3. Scams Targeting People with Limited English Proficiency: Crooks, tax and otherwise, usually seek out the most vulnerable as targets. In the tax scam world, these often are taxpayers for whom English is not their native language and who also have limited proficiency in their adopted country's tongue.

The IRS continues to receive reports that these folks nationwide are targets of phone scams and email phishing schemes.

In these specific schemes, con artists often approach victims in their native language. They tell their victims they owe the IRS money and must pay it promptly through a preloaded debit card, gift card or wire transfer. If the payments aren't made quickly, the crooks then threaten the victims with, among other things, deportation, police arrest and license revocation.

4. Private Debt Collection Scams: Under a new law, the IRS recently turned over some overdue tax accounts to private bill collectors. Now the IRS and consumer advocates are worried that con artists will use the collection agency angle to steal from taxpayers.

If a real, IRS-hired debt collector does have your tax case, you should have received letters, not only from the IRS, but also from one of the four authorized collection agencies.

The IRS notes that the IRS, the number of these cases is small. Also, if you're in that limited collection category, you should already be aware of your long-over tax debt. In fact, the IRS would have previously contacted you and similarly situated owing taxpayers about these debts.

So far, the IRS hasn't received any reports of tax cons using a private debt collection ploy, but be careful. You don't want to be the first — or any! — victim of this — or any! — type of tax scam.

Look for scam signs: You've heard and read these warnings before, but they bear repeating since the crooks are not letting up in their efforts to steal your identity and money.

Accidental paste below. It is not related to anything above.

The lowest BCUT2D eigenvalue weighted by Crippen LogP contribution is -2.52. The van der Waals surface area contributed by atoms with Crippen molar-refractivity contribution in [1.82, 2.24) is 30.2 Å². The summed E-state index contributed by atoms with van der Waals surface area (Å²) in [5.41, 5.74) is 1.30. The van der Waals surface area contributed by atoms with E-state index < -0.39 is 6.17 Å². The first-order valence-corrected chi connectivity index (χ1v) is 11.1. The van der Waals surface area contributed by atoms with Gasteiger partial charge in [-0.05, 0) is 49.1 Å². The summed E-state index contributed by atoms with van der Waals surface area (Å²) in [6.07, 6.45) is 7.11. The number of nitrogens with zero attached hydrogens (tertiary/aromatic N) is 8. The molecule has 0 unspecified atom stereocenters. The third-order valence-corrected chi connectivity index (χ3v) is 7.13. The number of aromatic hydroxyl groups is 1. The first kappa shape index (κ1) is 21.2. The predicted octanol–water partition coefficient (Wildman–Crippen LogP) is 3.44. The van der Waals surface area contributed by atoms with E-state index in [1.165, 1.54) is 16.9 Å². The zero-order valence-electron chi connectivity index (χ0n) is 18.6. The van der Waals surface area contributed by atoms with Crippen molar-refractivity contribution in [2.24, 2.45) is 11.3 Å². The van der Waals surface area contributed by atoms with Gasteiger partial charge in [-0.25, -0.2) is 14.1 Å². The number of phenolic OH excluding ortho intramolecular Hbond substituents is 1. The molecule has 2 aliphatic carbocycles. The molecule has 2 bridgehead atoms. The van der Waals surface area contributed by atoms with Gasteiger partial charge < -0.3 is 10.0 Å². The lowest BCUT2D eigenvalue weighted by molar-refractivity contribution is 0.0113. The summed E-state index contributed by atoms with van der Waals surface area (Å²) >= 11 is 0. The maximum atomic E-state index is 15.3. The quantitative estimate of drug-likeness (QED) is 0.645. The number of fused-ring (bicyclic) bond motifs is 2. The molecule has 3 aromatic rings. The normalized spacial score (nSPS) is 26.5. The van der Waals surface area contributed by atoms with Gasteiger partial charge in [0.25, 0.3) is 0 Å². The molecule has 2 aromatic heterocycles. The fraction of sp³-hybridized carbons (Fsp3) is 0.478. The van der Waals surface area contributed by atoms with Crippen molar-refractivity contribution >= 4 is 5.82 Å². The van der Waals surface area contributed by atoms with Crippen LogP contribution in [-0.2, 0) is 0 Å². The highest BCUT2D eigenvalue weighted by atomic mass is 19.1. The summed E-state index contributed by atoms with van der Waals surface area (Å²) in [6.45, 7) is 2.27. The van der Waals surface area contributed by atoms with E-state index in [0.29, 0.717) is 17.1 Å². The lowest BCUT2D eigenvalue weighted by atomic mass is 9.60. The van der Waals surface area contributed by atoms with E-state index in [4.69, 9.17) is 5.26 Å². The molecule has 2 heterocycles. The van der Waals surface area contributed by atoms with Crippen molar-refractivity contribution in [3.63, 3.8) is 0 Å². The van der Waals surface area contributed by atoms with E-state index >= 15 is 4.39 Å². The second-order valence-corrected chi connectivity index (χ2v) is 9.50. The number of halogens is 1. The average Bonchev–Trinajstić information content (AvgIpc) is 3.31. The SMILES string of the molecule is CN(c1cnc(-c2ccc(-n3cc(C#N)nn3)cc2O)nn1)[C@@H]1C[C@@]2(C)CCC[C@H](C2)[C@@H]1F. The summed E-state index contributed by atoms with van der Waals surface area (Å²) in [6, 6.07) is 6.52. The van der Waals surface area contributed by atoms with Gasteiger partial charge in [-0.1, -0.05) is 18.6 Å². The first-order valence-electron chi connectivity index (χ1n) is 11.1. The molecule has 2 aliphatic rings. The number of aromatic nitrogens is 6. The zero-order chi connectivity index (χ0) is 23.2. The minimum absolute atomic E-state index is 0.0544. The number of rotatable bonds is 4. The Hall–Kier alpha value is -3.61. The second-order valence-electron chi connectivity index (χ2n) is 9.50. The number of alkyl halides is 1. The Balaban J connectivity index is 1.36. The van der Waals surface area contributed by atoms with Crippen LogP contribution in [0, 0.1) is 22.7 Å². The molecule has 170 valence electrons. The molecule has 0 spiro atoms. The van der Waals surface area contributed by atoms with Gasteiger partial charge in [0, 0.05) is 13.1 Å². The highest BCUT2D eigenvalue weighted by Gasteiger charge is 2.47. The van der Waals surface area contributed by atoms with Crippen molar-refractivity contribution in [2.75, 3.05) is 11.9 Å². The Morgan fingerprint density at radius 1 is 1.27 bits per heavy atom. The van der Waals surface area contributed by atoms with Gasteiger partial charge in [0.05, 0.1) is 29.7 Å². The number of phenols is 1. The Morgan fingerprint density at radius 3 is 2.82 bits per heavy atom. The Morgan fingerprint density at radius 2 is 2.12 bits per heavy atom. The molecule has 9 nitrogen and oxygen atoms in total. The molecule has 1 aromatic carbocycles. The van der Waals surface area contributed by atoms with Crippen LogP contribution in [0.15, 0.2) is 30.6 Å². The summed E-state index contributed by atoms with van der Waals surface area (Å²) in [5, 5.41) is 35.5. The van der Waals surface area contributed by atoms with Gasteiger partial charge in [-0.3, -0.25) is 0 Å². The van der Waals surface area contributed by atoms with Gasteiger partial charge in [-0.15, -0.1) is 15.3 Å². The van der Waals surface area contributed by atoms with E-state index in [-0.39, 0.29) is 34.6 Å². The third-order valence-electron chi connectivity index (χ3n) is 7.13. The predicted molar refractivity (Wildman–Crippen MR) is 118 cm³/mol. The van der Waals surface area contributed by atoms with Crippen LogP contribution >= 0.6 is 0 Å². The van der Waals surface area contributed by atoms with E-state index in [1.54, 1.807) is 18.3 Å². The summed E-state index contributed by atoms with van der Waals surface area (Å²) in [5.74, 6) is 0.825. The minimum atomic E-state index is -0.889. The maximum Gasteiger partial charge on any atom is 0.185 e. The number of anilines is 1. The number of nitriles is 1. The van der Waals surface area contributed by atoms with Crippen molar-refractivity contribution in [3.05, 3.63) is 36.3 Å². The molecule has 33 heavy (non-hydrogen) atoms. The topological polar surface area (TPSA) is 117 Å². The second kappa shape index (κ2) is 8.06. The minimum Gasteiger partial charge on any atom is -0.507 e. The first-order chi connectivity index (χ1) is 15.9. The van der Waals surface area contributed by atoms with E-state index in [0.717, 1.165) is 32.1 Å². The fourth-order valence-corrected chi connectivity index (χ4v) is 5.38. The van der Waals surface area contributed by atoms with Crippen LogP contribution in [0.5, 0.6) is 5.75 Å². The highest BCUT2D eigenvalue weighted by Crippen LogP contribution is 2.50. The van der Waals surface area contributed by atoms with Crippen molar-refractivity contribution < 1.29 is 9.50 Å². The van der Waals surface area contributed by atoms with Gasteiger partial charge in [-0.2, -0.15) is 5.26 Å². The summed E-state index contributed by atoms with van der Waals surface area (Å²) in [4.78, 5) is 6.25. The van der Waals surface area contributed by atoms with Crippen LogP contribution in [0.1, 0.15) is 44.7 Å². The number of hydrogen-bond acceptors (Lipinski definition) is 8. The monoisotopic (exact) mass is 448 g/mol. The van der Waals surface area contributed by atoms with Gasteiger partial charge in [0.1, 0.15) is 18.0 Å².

The IRS (and its authorized private collection agencies) will never —

  • Call to demand immediate payment using a specific payment method such as a prepaid debit card, gift card or wire transfer. The IRS does not use these methods for tax payments. Any and all tax payments should only be made payable to the U.S. Treasury, never to third parties.
  • Demand that taxes be paid without giving the taxpayer the opportunity to question or appeal the amount owed. The IRS usually first mails you a bill that you can examine and dispute. 
  • Ask for credit or debit card numbers over the phone.
  • Threaten to immediately bring in local police or other law-enforcement groups to arrest a taxpayer for not paying.

If you know you don't owe taxes and don't have any reason to think you've underpaid Uncle Sam, then —

  • Don't give out any information. Hang up immediately.
  • Do contact the Treasury Inspector General for Tax Administration (TIGTA) to report the call. Use TIGTA's IRS Impersonation Scam Reporting web page or call toll-free (800) 366-4484.
  • Do report the scam attempt to the Federal Trade Commission (FTC). Use the online FTC Complaint Assistant on FTC.gov. Add "IRS Telephone Scam" in the notes section.

If you know or think you might owe taxes, then —

  • View your tax account information online at IRS.gov to see the exactly how much you owe. Then review your payment options.
  • Call the number on any billing notice you've received.
  • Call the IRS toll-free at (800) 829-1040 to talk with a real IRS representative about your options.

Be wary, stay alert: The bottom line is to be skeptical.

Even if you know you owe, don't automatically take the word of any caller or unknown e-mailer. Double check your tax debt situation. Then talk with a tax pro and/or the IRS about how you can clear things up legally.

It's no fun to pay the IRS additional tax, but it's far better to have the money go to the real U.S. Treasury and not a crook's account.